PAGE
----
Net Literacy, a student-managed nonprofit, conducted a series of online safety focus groups with high school students during June and July, 2012. During these focus groups, the teen respondents were asked what they would say to parents, teachers, and youth leaders teaching online safety to help enhance the relevance and effectiveness of safety training.
I summarized some of their comments below:
1. Why do examples of sexting always show gals and never dudes?
2. Use of the term “victim” suggests that those that are bullied are weak and this creates stereotypes and contributes to the problem.
3. What is cyberbullying? It seems like people define it differently and most online conflicts are now called cyberbullying. If almost everything is defined as cyberbullying, then it becomes a term that risks losing its meaning and becoming “noise.”
4. Stop trying to scare us, please. Be real; we want to know what’s the worst case and what’s reality.
5. If there’s not a “bullycide epidemic” in America, then why was that the subject of our school project?
6. If I didn’t live on the net, I would think that cyberspace was much uglier than the reality that I know.
Considering these (and other) comments, we at Net Literacy suggest that online safety presentations are based on three premises (our guiding principles):
1. Online safety training should reflect that the internet is a positive place for all netizens that appreciate the digital safety rules of the road, exclude techno-panic as an educational tactic, and use “straight talk” when discussing the consequences of making poor decisions when online. For example, In response to the sixth respondent’s comments, I wish that all conversations took the balanced approach used by Larry Magid’s SafeKids.com blog entitled “October is ‘Bullying Awareness Month’ But When is ‘Most Kids Don’t Bully Month?“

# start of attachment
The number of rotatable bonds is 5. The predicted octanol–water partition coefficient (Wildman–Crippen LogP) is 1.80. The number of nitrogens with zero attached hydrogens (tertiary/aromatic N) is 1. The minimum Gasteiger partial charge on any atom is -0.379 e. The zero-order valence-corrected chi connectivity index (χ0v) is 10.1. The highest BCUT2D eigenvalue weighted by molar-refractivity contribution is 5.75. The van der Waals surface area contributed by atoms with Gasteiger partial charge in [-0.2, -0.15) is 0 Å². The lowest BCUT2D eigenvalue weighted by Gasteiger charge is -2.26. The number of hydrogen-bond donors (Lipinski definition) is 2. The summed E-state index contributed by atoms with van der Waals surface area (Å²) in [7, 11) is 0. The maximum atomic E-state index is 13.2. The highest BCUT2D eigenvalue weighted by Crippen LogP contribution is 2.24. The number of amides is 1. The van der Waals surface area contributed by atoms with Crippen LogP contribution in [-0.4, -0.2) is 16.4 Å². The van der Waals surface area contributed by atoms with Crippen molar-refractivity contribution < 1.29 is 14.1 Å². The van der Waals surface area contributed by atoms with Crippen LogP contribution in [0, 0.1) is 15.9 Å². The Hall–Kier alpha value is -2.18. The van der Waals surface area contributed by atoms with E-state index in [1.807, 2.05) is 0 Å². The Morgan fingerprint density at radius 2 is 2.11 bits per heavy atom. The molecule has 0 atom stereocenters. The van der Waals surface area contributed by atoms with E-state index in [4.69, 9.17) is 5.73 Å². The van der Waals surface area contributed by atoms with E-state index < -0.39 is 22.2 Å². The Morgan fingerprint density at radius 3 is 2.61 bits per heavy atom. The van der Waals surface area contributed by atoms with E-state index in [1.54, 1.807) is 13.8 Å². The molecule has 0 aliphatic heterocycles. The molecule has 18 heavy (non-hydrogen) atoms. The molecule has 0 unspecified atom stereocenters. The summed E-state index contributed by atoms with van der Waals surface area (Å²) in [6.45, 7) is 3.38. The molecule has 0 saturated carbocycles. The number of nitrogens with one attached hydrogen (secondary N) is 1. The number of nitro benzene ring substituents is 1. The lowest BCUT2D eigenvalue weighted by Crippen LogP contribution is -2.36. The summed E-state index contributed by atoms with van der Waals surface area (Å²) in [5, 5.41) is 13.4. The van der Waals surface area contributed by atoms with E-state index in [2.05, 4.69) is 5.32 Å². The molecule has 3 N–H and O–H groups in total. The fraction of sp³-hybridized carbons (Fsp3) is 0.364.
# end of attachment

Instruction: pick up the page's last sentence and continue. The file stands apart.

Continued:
2. The voice of youth should be a component of online safety programs used to inform teens.
3. Online safety training should be part of a school’s, afterschool program’s, or other youth-serving’s culture and an ongoing process rather than an occasional event.
I was a teenager four years ago, and I can tell you from very recent experience that many of today’s teens are very different than teens were just a few years ago. Today’s teens are increasingly technology-savvy, spend more time using mobile devices, have new social networking options, and are increasingly integrating cyberspace into their lives in the “real world.”
But what hasn’t changed is that part of being a teen is learning and occasionally making mistakes. Online safety training must continue to evolve at internet speed and reflect changes in both technology and the manner in which teens consume, create, and engage with content.
Through thoughtful and positive online safety discussions, most teens appreciate knowledgeable and respectful guidance and this helps the internet become both a more positive and safer place.
Daniel Kent is president and executive director of Net Literacy, an all-volunteer, student-run nonprofit that bridges the digital divide through its digital literacy and digital inclusion programs. Net Literacy has provided increased computer access to over 170,000 individuals. Kent has authored several whitepapers on Digital Inclusion, Digital Literacy, Broadband Adoption, and other technology issues.
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